Frankford residents push back against proposed recovery center

Frankford residents and community leaders expressed opposition to a proposed recovery center at the Neighborhood Advisory Committee’s Oct. 12 meeting.

Representatives from The Wedge Recovery Center, including CEO Jason McLaughlin, present plans Thursday, Oct. 11 during the Frankford Neighborhood Advisory Committee meeting. JACK TOMCZUK / TIMES PHOTO

Frankford residents pushed back against a proposed drug recovery center near Arrott Transportation Center during the Oct. 12 Frankford Neighborhood Advisory Committee meeting.

The Wedge Recovery Center is applying for a zoning variance to put a 16-room group living facility at 4800 Frankford Ave. It would serve men from the ages of 18 to 26 struggling with addiction and mental health issues.

Neighbors, the NAC’s board and the Frankford Community Development Corporation opposed Wedge’s plans.

State Rep. Jason Dawkins questioned why Wedge would want to establish a residential facility at the corner of Frankford Avenue and Foulkrod Street.

“It is the hottest drug corner in our community, period,” Dawkins said. “I do not see how it can be beneficial to have a live-in facility for young males in that particular area.”

Several others at the meeting echoed his comments, saying the area is a haven for drug activity.

Dr. Paula Coy, Wedge’s chief clinical officer, said the company locates its facilities in areas where there is a need for addiction-related services.

Dawkins, CDC Executive Director Kimberly Washington and others also said that Frankford has become inundated with recovery centers. Several are already located nearby on Frankford Avenue.

“The real crisis is in Kensington, but every other month we get a new proposal for a large recovery or treatment-type facility,” Washington said. “After a while, you start to say the crisis is here in Frankford. No, you moved the crisis here to Frankford because you moved all the recovery centers here.”

A few community members asked whether the facility would serve Frankford residents or people from all over the city. Wedge CEO Jason McLaughlin said the center will treat people referred to the company by city agencies.

“We don’t have opioid users here,” NAC Chairman Doug Bryant said. “The majority of those opioid users come in from the suburbs.”

Wedge has operated an outpatient center for people with drug and alcohol problems at 4243 Frankford Ave. since 2008. The proposed facility would be different in that patients would be living on site for six months to a year while receiving treatment.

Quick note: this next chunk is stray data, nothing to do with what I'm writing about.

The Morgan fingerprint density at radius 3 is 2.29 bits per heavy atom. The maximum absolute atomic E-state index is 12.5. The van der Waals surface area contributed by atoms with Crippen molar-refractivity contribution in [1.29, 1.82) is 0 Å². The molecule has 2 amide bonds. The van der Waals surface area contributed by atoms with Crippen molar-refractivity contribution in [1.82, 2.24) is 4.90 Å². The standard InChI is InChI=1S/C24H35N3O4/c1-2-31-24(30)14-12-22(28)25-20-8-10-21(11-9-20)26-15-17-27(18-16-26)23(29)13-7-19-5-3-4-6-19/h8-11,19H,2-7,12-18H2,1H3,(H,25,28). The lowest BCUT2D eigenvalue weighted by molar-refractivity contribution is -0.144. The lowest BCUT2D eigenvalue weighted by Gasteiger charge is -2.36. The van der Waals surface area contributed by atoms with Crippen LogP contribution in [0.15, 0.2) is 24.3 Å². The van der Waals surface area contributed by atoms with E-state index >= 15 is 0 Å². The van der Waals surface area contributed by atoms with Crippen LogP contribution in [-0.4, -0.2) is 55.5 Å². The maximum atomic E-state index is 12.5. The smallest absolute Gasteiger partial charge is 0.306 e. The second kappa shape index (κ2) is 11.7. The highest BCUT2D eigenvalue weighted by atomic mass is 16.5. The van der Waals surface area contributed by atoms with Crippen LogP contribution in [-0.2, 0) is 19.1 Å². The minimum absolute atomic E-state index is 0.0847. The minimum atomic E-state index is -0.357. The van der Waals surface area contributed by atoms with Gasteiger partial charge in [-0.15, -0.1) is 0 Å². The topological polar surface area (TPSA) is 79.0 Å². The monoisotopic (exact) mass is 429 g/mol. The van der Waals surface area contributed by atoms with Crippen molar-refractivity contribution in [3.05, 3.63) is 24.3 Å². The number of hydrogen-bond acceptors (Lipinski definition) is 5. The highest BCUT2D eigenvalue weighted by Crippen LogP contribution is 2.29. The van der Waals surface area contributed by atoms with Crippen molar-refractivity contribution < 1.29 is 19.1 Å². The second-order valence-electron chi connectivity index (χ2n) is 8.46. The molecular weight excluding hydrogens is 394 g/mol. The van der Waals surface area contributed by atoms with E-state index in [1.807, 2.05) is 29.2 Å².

McLaughlin tried to alleviate concerns by saying the facility would be staffed by at least two people 24 hours a day. It would also have a closed circuit camera system, and Wedge plans to cooperate with police in the event of any criminal activity.

“There is an opioid crisis, and it’s all over the city,” McLaughlin said. “We’re just trying to do something to help.”

“If you don’t want us here, it’s disappointing but it’s your choice,” he added.

Residents who live within two blocks of 4800 Frankford Ave. were eligible to vote. They voted 4–0 in opposition to the variance. The NAC board also expressed opposition, and Washington said the CDC plans to write a letter formally opposing the facility.

The Zoning Board of Adjustment is scheduled to hear Wedge’s case Nov. 14.

In other news from the Oct. 12 NAC meeting:

  • The NAC Board voted in support of an application for a deck connecting to Makumba Restaurant and Bar, 4501 Castor Ave. No residents from the two-block area, which is mostly commercial, were in attendance at the meeting. Makumba’s owners had erected the deck not knowing that it extended into a more restrictive zoning area, according to their attorney. The owners said the deck is mainly for daytime use and will be closed by 10 p.m.
  • Neighbors voted 4–0 in support of a zoning use variance for Meekstreats, 1633 Orthodox St., a shop that specializes in homemade pudding. The building is owned by Dawkins and has long been utilized as a commercial space. However, it is formally designated as a residential zone. This variance would formalize its use, Dawkins said. The shop is operated by Malikah Crosby.
  • The NAC decided to delay a vote on the proposed expansion of a bar at 4101 Paul St. The owner is applying to expand to the second floor of the property. A couple of people who live nearby raised concerns about late-night noise and activity around the bar. Dawkins asked for the vote to be delayed so he could facilitate a meeting between the owner and the neighbors to see if the issues can be resolved. ••

Jack Tomczuk can be reached at